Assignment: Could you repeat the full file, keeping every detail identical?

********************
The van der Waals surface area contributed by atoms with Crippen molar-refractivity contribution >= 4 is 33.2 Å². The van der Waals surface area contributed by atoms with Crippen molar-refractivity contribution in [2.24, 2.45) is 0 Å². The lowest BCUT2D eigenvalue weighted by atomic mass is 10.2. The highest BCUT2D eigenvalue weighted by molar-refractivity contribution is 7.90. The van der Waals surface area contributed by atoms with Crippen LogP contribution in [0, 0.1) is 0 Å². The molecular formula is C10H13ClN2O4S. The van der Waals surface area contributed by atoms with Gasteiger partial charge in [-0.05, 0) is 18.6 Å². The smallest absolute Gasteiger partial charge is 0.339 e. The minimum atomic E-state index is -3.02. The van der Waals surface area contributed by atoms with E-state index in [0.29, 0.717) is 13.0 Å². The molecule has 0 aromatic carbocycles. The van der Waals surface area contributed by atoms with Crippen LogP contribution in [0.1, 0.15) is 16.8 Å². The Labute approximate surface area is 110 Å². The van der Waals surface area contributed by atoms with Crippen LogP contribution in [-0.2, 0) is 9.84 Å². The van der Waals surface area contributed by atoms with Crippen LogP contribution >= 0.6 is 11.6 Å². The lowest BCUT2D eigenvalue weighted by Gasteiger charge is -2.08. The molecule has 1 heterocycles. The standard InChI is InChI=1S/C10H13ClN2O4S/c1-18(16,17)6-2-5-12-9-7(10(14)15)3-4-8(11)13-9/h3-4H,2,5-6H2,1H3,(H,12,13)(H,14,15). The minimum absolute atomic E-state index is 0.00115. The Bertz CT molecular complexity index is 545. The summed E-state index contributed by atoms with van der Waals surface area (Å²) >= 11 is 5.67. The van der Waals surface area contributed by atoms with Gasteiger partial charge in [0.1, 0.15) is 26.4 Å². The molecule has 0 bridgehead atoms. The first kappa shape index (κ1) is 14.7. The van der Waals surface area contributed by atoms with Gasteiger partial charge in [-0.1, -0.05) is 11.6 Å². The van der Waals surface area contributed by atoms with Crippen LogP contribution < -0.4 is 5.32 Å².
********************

The van der Waals surface area contributed by atoms with Crippen molar-refractivity contribution >= 4 is 33.2 Å². The van der Waals surface area contributed by atoms with Crippen molar-refractivity contribution in [2.24, 2.45) is 0 Å². The lowest BCUT2D eigenvalue weighted by atomic mass is 10.2. The highest BCUT2D eigenvalue weighted by molar-refractivity contribution is 7.90. The van der Waals surface area contributed by atoms with Crippen LogP contribution in [0, 0.1) is 0 Å². The molecular formula is C10H13ClN2O4S. The van der Waals surface area contributed by atoms with Gasteiger partial charge in [-0.05, 0) is 18.6 Å². The smallest absolute Gasteiger partial charge is 0.339 e. The minimum atomic E-state index is -3.02. The van der Waals surface area contributed by atoms with E-state index in [0.29, 0.717) is 13.0 Å². The molecule has 0 aromatic carbocycles. The van der Waals surface area contributed by atoms with Crippen LogP contribution in [0.1, 0.15) is 16.8 Å². The Labute approximate surface area is 110 Å². The van der Waals surface area contributed by atoms with Crippen LogP contribution in [-0.2, 0) is 9.84 Å². The van der Waals surface area contributed by atoms with Crippen LogP contribution >= 0.6 is 11.6 Å². The lowest BCUT2D eigenvalue weighted by Gasteiger charge is -2.08. The molecule has 1 heterocycles. The standard InChI is InChI=1S/C10H13ClN2O4S/c1-18(16,17)6-2-5-12-9-7(10(14)15)3-4-8(11)13-9/h3-4H,2,5-6H2,1H3,(H,12,13)(H,14,15). The minimum absolute atomic E-state index is 0.00115. The Bertz CT molecular complexity index is 545. The summed E-state index contributed by atoms with van der Waals surface area (Å²) >= 11 is 5.67. The van der Waals surface area contributed by atoms with Gasteiger partial charge in [0.1, 0.15) is 26.4 Å². The molecule has 0 bridgehead atoms. The first kappa shape index (κ1) is 14.7. The van der Waals surface area contributed by atoms with Gasteiger partial charge in [-0.1, -0.05) is 11.6 Å². The van der Waals surface area contributed by atoms with Crippen LogP contribution < -0.4 is 5.32 Å².